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NY offshore wind lease auction to proceed Dec. 15

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NY offshore wind lease auction to proceed Dec. 15

A federal offshore wind lease auction in New York will proceed on Dec. 15, after opponents from the commercial fishing and seafood industry withdrew a motion to delay it.

Led by the Fisheries Survival Fund, which represents sea scallop fisheries, the plaintiffs dropped one motion to delay the auction but maintained a second motion for a preliminary injunction against the execution of the final lease, according to a Dec. 9 stipulation and proposed schedule from U.S. Department of Justice attorneys. The stipulation was filed in the U.S. District Court for the District of Columbia. The plaintiffs' withdrawal came after district court Judge Tanya Chutkan decreed that their second motion will be considered on Feb. 8, 2017, giving opponents another chance to voice concerns. The stipulation also requires the U.S. Bureau of Ocean Energy Management to give the plaintiffs at least 14 days' notice before it executes a final lease.

Kelley Drye and Warren LLP attorneys, who represent the plaintiffs, originally filed for a temporary restraining order and a temporary injunction and wanted the court to hear it prior to the lease sale, but withdrew the first motion for a restraining order to give the court time to hear the case, Kelley Drye partner Andrew Minkiewicz, one of three attorneys involved, said in an interview. The hearing in February gives attorneys time to "fully brief the issue" before the lease becomes official, a process that typically takes a minimum of 60 days, Minkiewicz said.

Town Dock, the largest suppliers of squid in the U.S.; the Garden State Seafood Association; and the Long Island Commercial Fishing Association joined the complaint, along with other trade groups representing fisheries in Massachusetts and Rhode Island. Fishing industry towns, such as Narragansett, R.I. and New Bedford, Mass., a fishing port that is trying to become a shipping point for offshore wind turbine equipment, also joined the suit, according to the Dec. 8 complaint filed against U.S. Secretary of the Interior Sally Jewell and the BOEM.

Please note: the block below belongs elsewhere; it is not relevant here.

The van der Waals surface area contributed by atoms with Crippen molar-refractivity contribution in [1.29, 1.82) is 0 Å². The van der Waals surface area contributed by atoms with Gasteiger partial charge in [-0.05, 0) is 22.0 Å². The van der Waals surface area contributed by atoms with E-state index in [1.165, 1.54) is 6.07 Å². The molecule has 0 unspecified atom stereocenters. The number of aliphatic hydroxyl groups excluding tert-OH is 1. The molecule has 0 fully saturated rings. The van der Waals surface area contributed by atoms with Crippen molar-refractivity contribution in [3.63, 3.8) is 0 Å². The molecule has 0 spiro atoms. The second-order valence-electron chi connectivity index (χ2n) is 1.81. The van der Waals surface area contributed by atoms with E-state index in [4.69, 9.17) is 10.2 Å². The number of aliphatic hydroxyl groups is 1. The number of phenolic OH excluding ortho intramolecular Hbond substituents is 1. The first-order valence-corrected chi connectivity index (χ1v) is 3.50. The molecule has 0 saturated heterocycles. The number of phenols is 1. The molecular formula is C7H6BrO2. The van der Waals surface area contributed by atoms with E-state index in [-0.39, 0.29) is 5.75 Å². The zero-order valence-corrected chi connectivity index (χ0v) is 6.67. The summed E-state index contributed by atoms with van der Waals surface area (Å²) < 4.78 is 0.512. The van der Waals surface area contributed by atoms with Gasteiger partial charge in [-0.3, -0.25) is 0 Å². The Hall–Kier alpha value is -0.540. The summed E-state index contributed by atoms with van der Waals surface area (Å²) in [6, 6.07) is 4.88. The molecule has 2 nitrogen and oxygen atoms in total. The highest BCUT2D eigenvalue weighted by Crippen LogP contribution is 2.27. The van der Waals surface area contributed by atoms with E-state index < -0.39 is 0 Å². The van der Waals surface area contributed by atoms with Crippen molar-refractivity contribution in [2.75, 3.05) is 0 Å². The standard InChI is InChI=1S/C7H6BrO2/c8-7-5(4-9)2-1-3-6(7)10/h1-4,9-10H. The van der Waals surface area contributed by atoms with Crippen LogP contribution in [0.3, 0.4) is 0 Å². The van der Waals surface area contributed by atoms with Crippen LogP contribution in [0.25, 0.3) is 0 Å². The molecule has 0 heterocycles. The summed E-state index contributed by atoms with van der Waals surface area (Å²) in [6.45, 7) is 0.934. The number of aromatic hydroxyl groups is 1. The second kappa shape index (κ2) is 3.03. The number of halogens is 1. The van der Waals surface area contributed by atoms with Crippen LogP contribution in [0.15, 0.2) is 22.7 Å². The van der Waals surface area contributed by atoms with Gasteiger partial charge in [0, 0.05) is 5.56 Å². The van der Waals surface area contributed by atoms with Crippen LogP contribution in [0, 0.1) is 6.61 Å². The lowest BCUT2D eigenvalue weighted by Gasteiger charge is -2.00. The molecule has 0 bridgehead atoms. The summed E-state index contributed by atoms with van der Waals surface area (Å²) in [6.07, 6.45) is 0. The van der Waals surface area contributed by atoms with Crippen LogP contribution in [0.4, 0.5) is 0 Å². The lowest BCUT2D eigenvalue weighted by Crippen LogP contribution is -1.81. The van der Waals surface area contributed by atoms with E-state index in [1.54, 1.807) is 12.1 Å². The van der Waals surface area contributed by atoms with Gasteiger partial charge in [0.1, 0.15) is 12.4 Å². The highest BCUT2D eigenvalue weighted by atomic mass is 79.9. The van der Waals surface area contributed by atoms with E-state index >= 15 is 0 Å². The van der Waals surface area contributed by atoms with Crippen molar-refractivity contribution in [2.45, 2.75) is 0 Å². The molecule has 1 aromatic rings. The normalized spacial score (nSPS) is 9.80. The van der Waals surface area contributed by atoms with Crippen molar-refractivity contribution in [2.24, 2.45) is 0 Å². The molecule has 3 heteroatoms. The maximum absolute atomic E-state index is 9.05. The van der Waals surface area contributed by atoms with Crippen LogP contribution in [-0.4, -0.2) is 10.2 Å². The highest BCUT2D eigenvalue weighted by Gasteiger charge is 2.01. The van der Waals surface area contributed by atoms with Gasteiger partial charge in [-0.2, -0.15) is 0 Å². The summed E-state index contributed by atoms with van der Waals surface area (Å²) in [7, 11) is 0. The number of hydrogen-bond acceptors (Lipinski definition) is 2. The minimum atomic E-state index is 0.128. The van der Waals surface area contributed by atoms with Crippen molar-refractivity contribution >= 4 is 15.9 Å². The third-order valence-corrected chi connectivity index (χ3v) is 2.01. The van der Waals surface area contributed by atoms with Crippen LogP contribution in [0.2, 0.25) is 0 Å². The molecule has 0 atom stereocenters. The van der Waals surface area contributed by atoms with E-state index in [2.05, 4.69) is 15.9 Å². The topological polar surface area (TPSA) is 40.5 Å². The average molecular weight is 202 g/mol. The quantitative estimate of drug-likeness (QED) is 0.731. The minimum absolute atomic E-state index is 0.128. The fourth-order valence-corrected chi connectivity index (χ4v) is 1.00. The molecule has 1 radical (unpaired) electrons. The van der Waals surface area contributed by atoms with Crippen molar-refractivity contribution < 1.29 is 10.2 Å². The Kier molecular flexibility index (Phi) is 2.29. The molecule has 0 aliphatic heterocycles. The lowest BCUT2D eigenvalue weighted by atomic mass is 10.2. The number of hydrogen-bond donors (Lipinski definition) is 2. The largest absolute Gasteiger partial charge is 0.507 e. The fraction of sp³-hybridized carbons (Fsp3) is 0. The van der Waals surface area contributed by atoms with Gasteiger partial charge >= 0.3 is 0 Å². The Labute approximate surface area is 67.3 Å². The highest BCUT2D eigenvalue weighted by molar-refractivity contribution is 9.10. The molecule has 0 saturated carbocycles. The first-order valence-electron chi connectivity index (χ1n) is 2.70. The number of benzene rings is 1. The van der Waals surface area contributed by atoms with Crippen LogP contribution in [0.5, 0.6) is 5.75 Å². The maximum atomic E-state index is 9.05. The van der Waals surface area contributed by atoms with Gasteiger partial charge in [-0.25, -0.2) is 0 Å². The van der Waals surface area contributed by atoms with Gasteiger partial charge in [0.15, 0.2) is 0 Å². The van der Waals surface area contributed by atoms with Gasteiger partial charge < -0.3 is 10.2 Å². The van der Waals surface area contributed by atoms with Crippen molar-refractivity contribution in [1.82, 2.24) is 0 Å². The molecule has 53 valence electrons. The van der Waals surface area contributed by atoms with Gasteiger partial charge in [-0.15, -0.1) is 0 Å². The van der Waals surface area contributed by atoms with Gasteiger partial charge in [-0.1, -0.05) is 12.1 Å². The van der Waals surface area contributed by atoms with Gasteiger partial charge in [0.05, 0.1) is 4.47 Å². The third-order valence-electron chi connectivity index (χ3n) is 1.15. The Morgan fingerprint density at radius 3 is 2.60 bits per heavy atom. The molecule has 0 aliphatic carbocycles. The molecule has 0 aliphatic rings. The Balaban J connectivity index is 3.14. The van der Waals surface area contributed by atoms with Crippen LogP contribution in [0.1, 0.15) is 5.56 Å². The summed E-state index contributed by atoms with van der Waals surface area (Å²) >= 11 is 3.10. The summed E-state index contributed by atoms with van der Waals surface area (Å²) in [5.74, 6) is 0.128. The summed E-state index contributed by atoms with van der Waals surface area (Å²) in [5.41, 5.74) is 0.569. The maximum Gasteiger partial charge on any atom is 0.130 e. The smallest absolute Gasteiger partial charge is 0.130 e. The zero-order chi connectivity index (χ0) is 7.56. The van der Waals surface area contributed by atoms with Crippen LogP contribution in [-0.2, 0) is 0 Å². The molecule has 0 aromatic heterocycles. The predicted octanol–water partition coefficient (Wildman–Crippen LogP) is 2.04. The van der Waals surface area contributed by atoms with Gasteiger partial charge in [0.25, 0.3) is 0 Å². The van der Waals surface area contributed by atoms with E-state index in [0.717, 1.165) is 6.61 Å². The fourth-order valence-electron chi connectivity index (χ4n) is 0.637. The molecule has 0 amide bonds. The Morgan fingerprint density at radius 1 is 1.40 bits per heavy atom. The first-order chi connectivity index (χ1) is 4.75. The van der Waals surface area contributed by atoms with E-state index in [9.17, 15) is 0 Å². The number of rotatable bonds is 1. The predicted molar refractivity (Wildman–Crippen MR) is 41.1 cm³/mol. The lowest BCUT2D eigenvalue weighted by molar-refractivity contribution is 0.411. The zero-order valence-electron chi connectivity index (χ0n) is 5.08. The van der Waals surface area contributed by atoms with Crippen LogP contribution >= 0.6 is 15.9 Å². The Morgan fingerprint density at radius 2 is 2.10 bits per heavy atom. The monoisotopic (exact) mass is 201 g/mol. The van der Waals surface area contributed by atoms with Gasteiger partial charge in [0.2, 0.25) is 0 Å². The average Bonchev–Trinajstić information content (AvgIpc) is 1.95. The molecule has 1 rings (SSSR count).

BOEM plans to hold an auction on Dec. 15 for 79,350 acres that are 11 miles off the coast of Jones Beach in Long Island. The project area, known as the New York Wind Energy Area, lies on top of historic fishing grounds and shipping lanes into and out of New York harbor, according to the complaint. Fourteen developers were cleared by BOEM as qualified to bid for the lease.

The sale comes after a group of utilities including New York Power Authority, Consolidated Edison Co. of New York Inc. and Long Island Power Authority in 2011 requested that BOEM issue a commercial lease for offshore wind, which could help the utilities comply with the state's renewable energy goals. The proposal suggested the lease could accommodate 194 offshore wind turbines, or up to 700 MW of capacity.

BOEM's environmental assessment "entirely lacks analysis" of biological, economic, social and cultural impacts of lease issuance, the complaint stated. BOEM also violated the National Environmental Policy Act by not considering reasonable alternative sites for the wind farm before releasing the final sale notice of the lease, attorneys for the plaintiffs wrote.

Through Oct. 27, BOEM had awarded 11 commercial wind leases, of which nine have gone through a commercial lease sale process. Deepwater Wind, whose subsidiary Deepwater Wind Hudson Canyon LLC is qualified to bid in the Dec. 15 auction, brought the U.S. first offshore wind farm online this week. The 30-MW Block Island Offshore Wind started operating on Dec. 12.